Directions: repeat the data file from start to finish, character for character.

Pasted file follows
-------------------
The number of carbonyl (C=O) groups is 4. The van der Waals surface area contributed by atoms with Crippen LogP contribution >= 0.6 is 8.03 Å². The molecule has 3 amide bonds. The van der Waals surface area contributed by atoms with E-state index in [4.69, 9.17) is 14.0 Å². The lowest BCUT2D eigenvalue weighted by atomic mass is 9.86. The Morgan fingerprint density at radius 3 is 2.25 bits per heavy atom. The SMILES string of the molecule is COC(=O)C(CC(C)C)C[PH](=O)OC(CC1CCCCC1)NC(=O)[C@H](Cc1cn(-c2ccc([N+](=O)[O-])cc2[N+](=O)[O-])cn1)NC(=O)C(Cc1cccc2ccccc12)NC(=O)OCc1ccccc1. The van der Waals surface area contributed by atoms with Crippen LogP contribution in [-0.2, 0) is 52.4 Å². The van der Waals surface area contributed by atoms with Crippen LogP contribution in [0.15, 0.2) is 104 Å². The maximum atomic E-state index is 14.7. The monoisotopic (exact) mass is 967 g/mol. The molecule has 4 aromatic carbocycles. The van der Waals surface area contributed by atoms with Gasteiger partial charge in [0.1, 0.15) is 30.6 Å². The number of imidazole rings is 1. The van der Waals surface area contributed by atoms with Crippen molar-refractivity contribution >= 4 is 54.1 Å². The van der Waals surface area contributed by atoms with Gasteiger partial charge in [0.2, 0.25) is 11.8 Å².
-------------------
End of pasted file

The number of carbonyl (C=O) groups is 4. The van der Waals surface area contributed by atoms with Crippen LogP contribution >= 0.6 is 8.03 Å². The molecule has 3 amide bonds. The van der Waals surface area contributed by atoms with E-state index in [4.69, 9.17) is 14.0 Å². The lowest BCUT2D eigenvalue weighted by atomic mass is 9.86. The Morgan fingerprint density at radius 3 is 2.25 bits per heavy atom. The SMILES string of the molecule is COC(=O)C(CC(C)C)C[PH](=O)OC(CC1CCCCC1)NC(=O)[C@H](Cc1cn(-c2ccc([N+](=O)[O-])cc2[N+](=O)[O-])cn1)NC(=O)C(Cc1cccc2ccccc12)NC(=O)OCc1ccccc1. The van der Waals surface area contributed by atoms with Crippen LogP contribution in [-0.2, 0) is 52.4 Å². The van der Waals surface area contributed by atoms with Crippen LogP contribution in [0.15, 0.2) is 104 Å². The maximum atomic E-state index is 14.7. The monoisotopic (exact) mass is 967 g/mol. The molecule has 4 aromatic carbocycles. The van der Waals surface area contributed by atoms with Gasteiger partial charge in [0.1, 0.15) is 30.6 Å². The number of imidazole rings is 1. The van der Waals surface area contributed by atoms with Crippen molar-refractivity contribution >= 4 is 54.1 Å². The van der Waals surface area contributed by atoms with Gasteiger partial charge in [0.2, 0.25) is 11.8 Å².